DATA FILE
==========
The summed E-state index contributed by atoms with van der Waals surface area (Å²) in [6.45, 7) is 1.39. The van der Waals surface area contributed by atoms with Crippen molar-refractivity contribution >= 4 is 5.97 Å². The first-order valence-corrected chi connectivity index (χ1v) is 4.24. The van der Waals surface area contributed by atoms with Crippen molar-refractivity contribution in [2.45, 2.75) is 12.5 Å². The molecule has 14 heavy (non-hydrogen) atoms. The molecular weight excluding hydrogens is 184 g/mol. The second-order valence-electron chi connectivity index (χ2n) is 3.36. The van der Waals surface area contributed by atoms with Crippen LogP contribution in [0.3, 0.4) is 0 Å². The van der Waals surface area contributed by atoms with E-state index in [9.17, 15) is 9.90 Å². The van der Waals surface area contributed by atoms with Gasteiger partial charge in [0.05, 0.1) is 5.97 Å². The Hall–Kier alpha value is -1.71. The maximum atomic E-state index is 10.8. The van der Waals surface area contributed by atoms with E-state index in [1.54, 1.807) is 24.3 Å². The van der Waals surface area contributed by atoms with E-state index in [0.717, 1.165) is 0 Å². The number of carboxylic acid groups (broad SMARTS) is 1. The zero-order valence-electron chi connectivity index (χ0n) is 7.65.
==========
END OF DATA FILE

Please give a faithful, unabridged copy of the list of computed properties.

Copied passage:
The summed E-state index contributed by atoms with van der Waals surface area (Å²) in [6.45, 7) is 1.39. The van der Waals surface area contributed by atoms with Crippen molar-refractivity contribution >= 4 is 5.97 Å². The first-order valence-corrected chi connectivity index (χ1v) is 4.24. The van der Waals surface area contributed by atoms with Crippen molar-refractivity contribution in [2.45, 2.75) is 12.5 Å². The molecule has 14 heavy (non-hydrogen) atoms. The molecular weight excluding hydrogens is 184 g/mol. The second-order valence-electron chi connectivity index (χ2n) is 3.36. The van der Waals surface area contributed by atoms with Crippen LogP contribution in [0.3, 0.4) is 0 Å². The van der Waals surface area contributed by atoms with E-state index in [9.17, 15) is 9.90 Å². The van der Waals surface area contributed by atoms with Gasteiger partial charge in [0.05, 0.1) is 5.97 Å². The Hall–Kier alpha value is -1.71. The maximum atomic E-state index is 10.8. The van der Waals surface area contributed by atoms with E-state index in [1.54, 1.807) is 24.3 Å². The van der Waals surface area contributed by atoms with E-state index in [0.717, 1.165) is 0 Å². The number of carboxylic acid groups (broad SMARTS) is 1. The zero-order valence-electron chi connectivity index (χ0n) is 7.65.